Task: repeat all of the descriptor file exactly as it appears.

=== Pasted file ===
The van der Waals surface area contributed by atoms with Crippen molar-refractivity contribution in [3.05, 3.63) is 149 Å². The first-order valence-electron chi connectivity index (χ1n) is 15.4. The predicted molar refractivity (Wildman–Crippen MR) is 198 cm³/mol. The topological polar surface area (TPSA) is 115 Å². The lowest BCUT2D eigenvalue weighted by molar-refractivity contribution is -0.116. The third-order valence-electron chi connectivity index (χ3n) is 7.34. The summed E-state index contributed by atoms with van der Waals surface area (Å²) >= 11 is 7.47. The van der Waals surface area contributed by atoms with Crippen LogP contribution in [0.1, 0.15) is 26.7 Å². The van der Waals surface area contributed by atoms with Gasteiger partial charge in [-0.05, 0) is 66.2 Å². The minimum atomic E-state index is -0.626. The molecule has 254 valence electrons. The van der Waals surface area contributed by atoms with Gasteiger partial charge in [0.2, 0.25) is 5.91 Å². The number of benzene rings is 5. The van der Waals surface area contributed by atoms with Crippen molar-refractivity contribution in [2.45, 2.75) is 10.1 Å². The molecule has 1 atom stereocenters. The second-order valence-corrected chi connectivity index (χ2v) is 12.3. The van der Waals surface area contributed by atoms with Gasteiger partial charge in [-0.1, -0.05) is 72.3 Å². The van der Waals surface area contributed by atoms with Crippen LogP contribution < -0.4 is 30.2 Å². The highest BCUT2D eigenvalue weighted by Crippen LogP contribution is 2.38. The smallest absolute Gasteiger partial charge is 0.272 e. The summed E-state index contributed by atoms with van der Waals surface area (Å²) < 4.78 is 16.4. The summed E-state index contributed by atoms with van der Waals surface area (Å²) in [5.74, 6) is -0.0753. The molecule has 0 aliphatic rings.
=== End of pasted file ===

The van der Waals surface area contributed by atoms with Crippen molar-refractivity contribution in [3.05, 3.63) is 149 Å². The first-order valence-electron chi connectivity index (χ1n) is 15.4. The predicted molar refractivity (Wildman–Crippen MR) is 198 cm³/mol. The topological polar surface area (TPSA) is 115 Å². The lowest BCUT2D eigenvalue weighted by molar-refractivity contribution is -0.116. The third-order valence-electron chi connectivity index (χ3n) is 7.34. The summed E-state index contributed by atoms with van der Waals surface area (Å²) >= 11 is 7.47. The van der Waals surface area contributed by atoms with Crippen LogP contribution in [0.1, 0.15) is 26.7 Å². The van der Waals surface area contributed by atoms with Gasteiger partial charge in [-0.05, 0) is 66.2 Å². The minimum atomic E-state index is -0.626. The molecule has 254 valence electrons. The van der Waals surface area contributed by atoms with Gasteiger partial charge in [0.2, 0.25) is 5.91 Å². The number of benzene rings is 5. The van der Waals surface area contributed by atoms with Crippen molar-refractivity contribution in [2.45, 2.75) is 10.1 Å². The molecule has 1 atom stereocenters. The second-order valence-corrected chi connectivity index (χ2v) is 12.3. The van der Waals surface area contributed by atoms with Gasteiger partial charge in [-0.1, -0.05) is 72.3 Å². The van der Waals surface area contributed by atoms with Crippen LogP contribution < -0.4 is 30.2 Å². The highest BCUT2D eigenvalue weighted by Crippen LogP contribution is 2.38. The smallest absolute Gasteiger partial charge is 0.272 e. The summed E-state index contributed by atoms with van der Waals surface area (Å²) < 4.78 is 16.4. The summed E-state index contributed by atoms with van der Waals surface area (Å²) in [5.74, 6) is -0.0753. The molecule has 0 aliphatic rings.